I've ridden both, though I've never been touring on the RT. If I ever get back to the Alps or Scotland, I won't want the telelever suspension and extra weight and bulk of the RT..., but then, I'm a little old-fashioned that way.
     
  13. TPadden

    TPadden Member

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    Again, I've done both and couldn't disagree more. :D. I have a sister that lives in Scotland and I've lived in both London (3 years) and Austin (2 years).

    To keep it in perspective Texas weather is more like Spain (Texas latitude is comparable to North Africa) and the rest of the isles and Europe weather are more like Washington state or Oregon.

    For me, it's more about comfort in weather rather than riding distances. :)

    I should caveat my opinion with the statement that as I've aged everything gets trumped by my comfort. If the weather is taken out of the equation lighter is always better.

    Tom
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    Last edited: Feb 3, 2018
  14. AZGeek

    AZGeek Active Member

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    I’ve done some short tours on both. RT affords better weather protection and a bit better comfort in colder weather. In warm/hot weather, the full fairing on RT is no fun. In those conditions the RS provides better airflow making the ride a bit more enjoyable. I haven’t had the opportunity to ride in Europe but I would guess that any city riding is going to be better handled on the RS. The RT can be a beast at slow speeds.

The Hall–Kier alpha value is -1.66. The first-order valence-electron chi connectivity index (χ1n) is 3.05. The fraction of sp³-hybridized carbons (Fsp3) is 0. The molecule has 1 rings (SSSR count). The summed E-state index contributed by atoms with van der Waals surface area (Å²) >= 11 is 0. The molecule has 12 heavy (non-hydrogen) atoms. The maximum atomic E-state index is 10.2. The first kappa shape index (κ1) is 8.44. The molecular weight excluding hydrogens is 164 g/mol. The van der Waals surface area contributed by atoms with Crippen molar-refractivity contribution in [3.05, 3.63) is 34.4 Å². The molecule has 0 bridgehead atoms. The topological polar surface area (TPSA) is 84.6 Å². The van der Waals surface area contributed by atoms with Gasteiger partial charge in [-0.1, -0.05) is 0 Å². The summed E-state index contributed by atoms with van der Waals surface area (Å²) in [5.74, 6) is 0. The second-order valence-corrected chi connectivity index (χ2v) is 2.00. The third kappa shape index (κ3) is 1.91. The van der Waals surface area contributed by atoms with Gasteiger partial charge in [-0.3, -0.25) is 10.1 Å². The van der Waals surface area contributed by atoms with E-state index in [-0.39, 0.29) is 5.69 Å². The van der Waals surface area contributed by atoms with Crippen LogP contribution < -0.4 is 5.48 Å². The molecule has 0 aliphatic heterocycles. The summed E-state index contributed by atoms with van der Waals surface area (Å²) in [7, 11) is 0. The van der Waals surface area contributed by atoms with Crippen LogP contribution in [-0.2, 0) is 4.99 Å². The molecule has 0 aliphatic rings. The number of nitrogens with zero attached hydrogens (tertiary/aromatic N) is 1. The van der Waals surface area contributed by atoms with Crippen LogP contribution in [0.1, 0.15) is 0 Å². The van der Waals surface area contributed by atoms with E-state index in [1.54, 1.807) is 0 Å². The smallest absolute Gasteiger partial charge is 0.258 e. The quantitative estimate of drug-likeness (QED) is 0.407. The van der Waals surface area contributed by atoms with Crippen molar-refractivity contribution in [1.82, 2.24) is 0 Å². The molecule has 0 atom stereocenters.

15. Bravo

    Bravo Plenty in the tank. Contributor

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    I really couldn't care less.
     
  16. TPadden

    TPadden Member

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    Aren't you a ray of sunshine in the winter!
    Tom

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  17. Bravo

    Bravo Plenty in the tank. Contributor

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    I never noticed you taking the picture.
    I've also posted my last comment on the wrong thread (blame alcohol) but I'll keep it on.
     
    Last edited: Feb 4, 2018
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  18. GordonH

    GordonH Well-Known Member

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    R1150RS's or R1150RT's ..........£2.5k for a good low mileage one........less than the depreciation on a 1200RS/RT and sell for the same when you leave. Should get 90% of the capability of the current stuff at a fraction of the cost d no worries about leaving them in a shedfor half the year.

    However, if money no object, buy the RT if you want weather protection or the RS for a bit more of a sporty ride....or a GS to do it all. You won't go wrong with any.
     
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  19. Brimstone Mahone

    Brimstone Mahone Well-Known Member